This Startup Wants to Change How Wall Street Shares Researchby
Toronto's Street Contxt shows clients the hottest research
Half of top 20 brokerages are testing service, company says
For years, Wall Street research firms haven’t known for sure if clients are reading their analysts’ reports. Now a Canadian startup is bringing transparency to financial research.
Street Contxt, founded in 2012 and based in Toronto, helps analysts -- and their bosses -- track which clients are reading what. Figuring that out isn’t merely a feel-good exercise. The more clients read the analysis, the more the research firms can charge, at least theoretically. On the other side, brokerages that subscribe to Street Contxt can see what research is being most read and get reports from small firms they might not otherwise have access to.
“I would not want to be out having these discussions with clients without this kind of data now,” said James McKeough, an analyst at Montreal-based Pavilion Financial Corp., which uses Street Contxt to get insights into Pavilion’s macro-economic research. “It has positively affected our ability to get paid.”
Chief Executive Officer Blair Livingston says his service is tailor-made for modern investing because electronic trading has taken away the edge the fastest human traders once had, meaning access to the best knowledge and research is becoming more important. Wall Street seems to be buying his pitch. Half of the world’s top 20 brokerages have signed up for Street Contxt, Livingston says. The firm has raised about $11.5 million; its investors include executives from Royal Bank of Canada, JPMorgan Chase & Co., Wells Fargo & Co. and venture capital firm Formation 8.
The concept isn’t completely new. Some firms use e-mail marketing tools like Mail Chimp to track open and click rates. New York-based Blue Matrix already tracks who’s reading what. Street Contxt wants to take that a step further, Livingston said. It builds software that scans research reports for key words and themes and automatically builds a profile for readers that can still be used even if that person changes e-mails or firms.
Street Contxt’s real potential lies in being able to create a larger marketplace for distributing and finding research, Livingston said. Investors could pay on a per-report basis rather than paying big one-time fees for all of a firm’s research. Analysts could initially offer their reports for free to garner interest and new readers.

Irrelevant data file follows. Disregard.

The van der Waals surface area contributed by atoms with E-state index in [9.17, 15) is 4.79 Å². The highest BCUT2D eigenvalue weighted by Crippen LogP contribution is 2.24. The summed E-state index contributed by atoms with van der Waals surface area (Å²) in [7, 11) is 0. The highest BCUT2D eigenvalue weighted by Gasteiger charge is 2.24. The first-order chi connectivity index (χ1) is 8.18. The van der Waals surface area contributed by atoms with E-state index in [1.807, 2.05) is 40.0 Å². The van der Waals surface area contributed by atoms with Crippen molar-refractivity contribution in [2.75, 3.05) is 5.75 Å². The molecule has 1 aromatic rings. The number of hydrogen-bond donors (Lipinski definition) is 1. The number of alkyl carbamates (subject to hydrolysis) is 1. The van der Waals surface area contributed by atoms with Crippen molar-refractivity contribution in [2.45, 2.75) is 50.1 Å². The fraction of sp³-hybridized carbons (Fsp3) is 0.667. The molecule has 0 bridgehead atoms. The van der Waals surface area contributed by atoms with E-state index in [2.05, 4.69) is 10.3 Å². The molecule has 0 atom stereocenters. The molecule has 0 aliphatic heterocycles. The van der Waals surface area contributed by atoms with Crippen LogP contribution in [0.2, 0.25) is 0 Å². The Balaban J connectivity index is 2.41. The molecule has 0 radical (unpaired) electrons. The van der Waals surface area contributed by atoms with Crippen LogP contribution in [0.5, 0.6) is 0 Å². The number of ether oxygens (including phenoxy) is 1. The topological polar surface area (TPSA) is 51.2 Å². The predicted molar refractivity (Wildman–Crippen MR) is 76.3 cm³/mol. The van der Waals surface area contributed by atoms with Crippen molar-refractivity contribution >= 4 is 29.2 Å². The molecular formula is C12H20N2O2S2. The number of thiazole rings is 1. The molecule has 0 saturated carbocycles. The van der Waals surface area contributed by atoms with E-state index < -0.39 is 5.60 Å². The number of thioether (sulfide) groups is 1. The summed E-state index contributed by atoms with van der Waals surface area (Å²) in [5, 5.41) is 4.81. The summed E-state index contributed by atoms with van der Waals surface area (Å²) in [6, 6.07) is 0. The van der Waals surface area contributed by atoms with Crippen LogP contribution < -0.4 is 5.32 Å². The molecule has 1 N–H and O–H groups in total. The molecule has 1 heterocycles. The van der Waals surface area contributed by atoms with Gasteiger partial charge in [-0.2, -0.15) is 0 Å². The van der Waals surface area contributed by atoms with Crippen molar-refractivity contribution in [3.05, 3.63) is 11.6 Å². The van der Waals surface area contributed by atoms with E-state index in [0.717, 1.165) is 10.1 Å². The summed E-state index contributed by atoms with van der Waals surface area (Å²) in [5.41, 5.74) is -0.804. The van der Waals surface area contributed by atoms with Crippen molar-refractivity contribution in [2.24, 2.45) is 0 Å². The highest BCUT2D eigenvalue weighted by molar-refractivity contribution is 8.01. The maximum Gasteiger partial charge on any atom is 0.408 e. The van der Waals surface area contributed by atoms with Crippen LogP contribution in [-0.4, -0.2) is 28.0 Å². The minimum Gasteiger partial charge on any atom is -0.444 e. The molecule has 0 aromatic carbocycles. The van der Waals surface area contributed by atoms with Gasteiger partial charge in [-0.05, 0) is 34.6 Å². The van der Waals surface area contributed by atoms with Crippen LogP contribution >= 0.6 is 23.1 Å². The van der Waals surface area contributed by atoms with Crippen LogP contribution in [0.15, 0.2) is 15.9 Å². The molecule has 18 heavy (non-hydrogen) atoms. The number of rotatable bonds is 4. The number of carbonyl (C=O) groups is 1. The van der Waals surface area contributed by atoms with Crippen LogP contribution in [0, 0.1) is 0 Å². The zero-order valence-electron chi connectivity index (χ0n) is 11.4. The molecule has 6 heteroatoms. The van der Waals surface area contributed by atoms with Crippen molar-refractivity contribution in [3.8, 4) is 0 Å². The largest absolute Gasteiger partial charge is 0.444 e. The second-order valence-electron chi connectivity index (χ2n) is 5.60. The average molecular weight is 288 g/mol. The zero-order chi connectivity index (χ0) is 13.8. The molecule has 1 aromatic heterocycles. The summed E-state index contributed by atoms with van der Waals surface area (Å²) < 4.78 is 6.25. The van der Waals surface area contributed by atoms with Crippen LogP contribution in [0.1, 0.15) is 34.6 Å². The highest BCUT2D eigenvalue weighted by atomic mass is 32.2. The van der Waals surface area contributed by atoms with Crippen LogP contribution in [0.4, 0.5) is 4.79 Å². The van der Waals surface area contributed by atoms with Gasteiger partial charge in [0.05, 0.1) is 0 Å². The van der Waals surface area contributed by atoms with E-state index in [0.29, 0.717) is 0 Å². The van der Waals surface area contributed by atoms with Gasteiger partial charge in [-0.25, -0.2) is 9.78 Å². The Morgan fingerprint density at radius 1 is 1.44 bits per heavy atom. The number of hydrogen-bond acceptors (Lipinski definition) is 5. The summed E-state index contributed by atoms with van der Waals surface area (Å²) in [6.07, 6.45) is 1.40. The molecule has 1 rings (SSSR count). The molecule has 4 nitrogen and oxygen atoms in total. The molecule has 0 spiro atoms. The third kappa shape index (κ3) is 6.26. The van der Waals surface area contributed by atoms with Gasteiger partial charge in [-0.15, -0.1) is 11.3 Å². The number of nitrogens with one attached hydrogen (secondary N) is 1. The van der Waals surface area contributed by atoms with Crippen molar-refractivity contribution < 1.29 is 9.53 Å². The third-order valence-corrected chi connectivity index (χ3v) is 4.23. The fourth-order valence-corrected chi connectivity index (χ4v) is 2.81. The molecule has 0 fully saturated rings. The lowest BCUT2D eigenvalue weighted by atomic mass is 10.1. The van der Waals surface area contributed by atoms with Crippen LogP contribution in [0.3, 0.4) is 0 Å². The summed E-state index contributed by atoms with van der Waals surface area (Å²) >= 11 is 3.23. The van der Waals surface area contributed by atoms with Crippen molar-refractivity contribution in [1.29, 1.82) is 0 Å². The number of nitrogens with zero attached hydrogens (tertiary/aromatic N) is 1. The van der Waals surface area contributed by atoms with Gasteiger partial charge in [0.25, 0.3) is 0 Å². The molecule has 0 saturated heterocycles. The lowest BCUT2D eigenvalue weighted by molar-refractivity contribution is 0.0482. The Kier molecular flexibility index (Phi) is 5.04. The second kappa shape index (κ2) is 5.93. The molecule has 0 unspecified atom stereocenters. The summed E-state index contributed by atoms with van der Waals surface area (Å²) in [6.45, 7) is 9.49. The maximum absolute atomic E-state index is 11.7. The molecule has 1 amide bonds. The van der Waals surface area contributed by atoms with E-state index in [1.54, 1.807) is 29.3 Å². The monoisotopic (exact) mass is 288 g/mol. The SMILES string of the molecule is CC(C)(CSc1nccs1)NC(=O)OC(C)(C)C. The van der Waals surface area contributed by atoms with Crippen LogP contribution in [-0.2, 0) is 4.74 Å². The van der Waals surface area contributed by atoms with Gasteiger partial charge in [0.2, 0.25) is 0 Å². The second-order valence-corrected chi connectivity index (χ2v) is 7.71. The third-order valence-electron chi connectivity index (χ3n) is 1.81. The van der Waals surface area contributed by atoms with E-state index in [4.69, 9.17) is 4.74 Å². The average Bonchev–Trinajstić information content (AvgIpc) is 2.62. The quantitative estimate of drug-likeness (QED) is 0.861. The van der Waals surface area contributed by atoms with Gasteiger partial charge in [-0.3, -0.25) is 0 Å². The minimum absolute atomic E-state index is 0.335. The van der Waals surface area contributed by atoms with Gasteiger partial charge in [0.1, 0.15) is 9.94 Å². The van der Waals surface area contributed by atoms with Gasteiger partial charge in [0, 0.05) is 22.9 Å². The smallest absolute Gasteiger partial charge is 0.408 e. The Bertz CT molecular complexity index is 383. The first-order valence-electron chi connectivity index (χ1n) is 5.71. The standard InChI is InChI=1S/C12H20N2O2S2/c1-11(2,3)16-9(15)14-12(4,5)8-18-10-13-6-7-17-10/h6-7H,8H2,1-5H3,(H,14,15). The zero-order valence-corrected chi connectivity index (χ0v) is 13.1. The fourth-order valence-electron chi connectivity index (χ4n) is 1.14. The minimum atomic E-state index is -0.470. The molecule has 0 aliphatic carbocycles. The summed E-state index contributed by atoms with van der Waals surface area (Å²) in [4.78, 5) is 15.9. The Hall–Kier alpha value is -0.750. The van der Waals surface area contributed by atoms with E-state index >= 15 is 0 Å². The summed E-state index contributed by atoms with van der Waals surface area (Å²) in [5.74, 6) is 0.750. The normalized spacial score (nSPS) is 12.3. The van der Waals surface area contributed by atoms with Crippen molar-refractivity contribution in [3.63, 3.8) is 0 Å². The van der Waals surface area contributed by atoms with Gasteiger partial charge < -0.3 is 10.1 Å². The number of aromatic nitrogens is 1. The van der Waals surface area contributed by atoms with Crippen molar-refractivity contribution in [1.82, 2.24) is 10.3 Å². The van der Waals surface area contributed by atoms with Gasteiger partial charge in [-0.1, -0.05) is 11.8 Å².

As marketplaces like Street Contxt become the go-to place for finding the best research, smaller research firms will be able to compete with content from the biggest banks, Livingston said. Instead of reading notes from the same five analysts each day, investors can see what’s trending in the rest of the financial community. Street Contxt can also recommend new reports based on a reader’s past interests.
“Distribution becomes a utility, content becomes king,” Livingston said.
The germ of Street Contxt formed when Livingston was working for Brad Katsuyama, whose efforts to create IEX -- a new stock exchange that erases any advantage enjoyed by high-frequency traders -- are detailed in Michael Lewis’s book “Flash Boys.” Working with Katsuyama was an apprenticeship of sorts, Livingston said.
“I learned every startup lesson in the span of a year,” he said. “How to be an evangelist -- which he really was -- doing something really new, the importance of picking your shareholders and stakeholders very closely.” Livingston also has his brother, Ted Livingston, to look to. He’s the CEO of Kik, a Canadian messaging application with a valuation of $1 billion.
It was clear electronic trading and dark pools like IEX were making it harder for banks to differentiate themselves by their technology, Livingston said. That makes the ability to track and assign value to value-added services like research all the more important, he said.
Analysts who sell their research to investors are “trying to make sure they’re spending their time and effort on the right information for the right clients,” said Kevin McPartland, an analyst with Greenwich Associates, a financial services advisory firm. “This feels like the kind of product that really helps with that.”
Street Contxt has attracted support and investment from a roster of retired Wall Streeters including JP Morgan’s former head of business development and strategy Jay Mandelbaum and the former chief technology officer of UBS Andy Brown.
“This capability is something that’s needed in the market in a big way,” Brown said. He invested after meeting Livingston and being impressed with his ability to win over long-time finance professionals, he said.
Formation 8, whose previous investments include the virtual reality startup Oculus acquired by Facebook in 2014 for $2 billion, followed up on an earlier seed investment in Street Contxt by leading an $8 million funding round in January.
“There was a mass amount of interest in what he was doing,” said Drew Oetting, a partner at Formation 8, which led the investment. Livingston “was able to find some of the largest middle market firms and that was real validation for us.”
If analysts are worried about competing in a more open and transparent way, they’re stuck in the past, said McKeough, the Pavilion analyst.
“This is the way it is now and if you don’t like it then I don’t know what to tell you. People have to be reading your stuff,” McKeough said.